Explore the history of health in Boston

Wellcome Library

A drawing of a doctor’s dispensary from 1700s Boston.

By Kara Baskin Globe Correspondent 

Boston is a hotbed of medical news now, and the same was true hundreds of years ago. But instead of innovations in, say, cancer research, there was a devastating smallpox epidemic.

Discover the city’s unusual 18th-century health history with a walking tour: “Poxes and Prescriptions in Old Boston” on Sept. 16. What better way to recover from beach season?


Discover why someone threw a small bomb into smallpox inoculation advocate Reverend Cotton Mather’s window, learn why the Old State House was formerly known as a hotbed of infectious disease (political jokes aside), and hear about Paul Revere’s accomplishments as Boston’s first public health commissioner.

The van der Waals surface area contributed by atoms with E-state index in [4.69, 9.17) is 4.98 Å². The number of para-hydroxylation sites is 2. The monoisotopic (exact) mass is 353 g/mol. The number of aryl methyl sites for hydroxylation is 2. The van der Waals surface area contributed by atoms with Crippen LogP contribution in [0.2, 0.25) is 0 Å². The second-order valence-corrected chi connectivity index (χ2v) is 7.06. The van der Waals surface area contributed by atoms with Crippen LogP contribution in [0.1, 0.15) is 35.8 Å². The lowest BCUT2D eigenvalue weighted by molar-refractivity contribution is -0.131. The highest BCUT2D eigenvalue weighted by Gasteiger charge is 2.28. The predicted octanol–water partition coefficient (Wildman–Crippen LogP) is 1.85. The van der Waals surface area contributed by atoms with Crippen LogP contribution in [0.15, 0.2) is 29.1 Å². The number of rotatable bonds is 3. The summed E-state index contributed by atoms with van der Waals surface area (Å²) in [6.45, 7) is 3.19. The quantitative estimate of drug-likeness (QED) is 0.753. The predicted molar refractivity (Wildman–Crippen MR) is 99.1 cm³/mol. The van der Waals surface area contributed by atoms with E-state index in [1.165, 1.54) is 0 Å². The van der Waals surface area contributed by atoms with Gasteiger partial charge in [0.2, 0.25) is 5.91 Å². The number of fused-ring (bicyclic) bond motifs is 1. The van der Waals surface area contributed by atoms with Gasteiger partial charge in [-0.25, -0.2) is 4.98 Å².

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The city tour is part of a series through the Partnership of the Historic Bostons, which hosts events that spotlight unusual and little explored aspects of Puritan life.

Meet at Boston Common’s Park Street MBTA stop at 10 a.m. Masks not required. Space is limited; secure a spot and learn more at BASKIN

Kara Baskin can be reached at